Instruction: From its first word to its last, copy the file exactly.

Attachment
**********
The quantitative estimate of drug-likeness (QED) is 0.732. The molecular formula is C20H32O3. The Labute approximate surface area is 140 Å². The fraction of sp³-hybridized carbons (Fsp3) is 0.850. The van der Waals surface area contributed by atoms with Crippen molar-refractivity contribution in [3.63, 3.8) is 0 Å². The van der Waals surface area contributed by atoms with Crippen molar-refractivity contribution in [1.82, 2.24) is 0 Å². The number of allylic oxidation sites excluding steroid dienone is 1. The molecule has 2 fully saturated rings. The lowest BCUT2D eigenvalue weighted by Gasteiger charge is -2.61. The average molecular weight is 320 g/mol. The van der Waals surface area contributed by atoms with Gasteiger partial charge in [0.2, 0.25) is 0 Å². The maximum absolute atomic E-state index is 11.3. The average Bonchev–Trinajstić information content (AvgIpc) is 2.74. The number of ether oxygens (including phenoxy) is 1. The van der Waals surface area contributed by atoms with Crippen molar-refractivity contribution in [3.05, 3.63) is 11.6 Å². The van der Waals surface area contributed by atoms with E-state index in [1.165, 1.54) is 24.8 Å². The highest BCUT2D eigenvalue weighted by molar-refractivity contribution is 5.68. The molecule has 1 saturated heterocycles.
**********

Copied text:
The quantitative estimate of drug-likeness (QED) is 0.732. The molecular formula is C20H32O3. The Labute approximate surface area is 140 Å². The fraction of sp³-hybridized carbons (Fsp3) is 0.850. The van der Waals surface area contributed by atoms with Crippen molar-refractivity contribution in [3.63, 3.8) is 0 Å². The van der Waals surface area contributed by atoms with Crippen molar-refractivity contribution in [1.82, 2.24) is 0 Å². The number of allylic oxidation sites excluding steroid dienone is 1. The molecule has 2 fully saturated rings. The lowest BCUT2D eigenvalue weighted by Gasteiger charge is -2.61. The average molecular weight is 320 g/mol. The van der Waals surface area contributed by atoms with Gasteiger partial charge in [0.2, 0.25) is 0 Å². The maximum absolute atomic E-state index is 11.3. The average Bonchev–Trinajstić information content (AvgIpc) is 2.74. The number of ether oxygens (including phenoxy) is 1. The van der Waals surface area contributed by atoms with Crippen molar-refractivity contribution in [3.05, 3.63) is 11.6 Å². The van der Waals surface area contributed by atoms with E-state index in [1.165, 1.54) is 24.8 Å². The highest BCUT2D eigenvalue weighted by molar-refractivity contribution is 5.68. The molecule has 1 saturated heterocycles.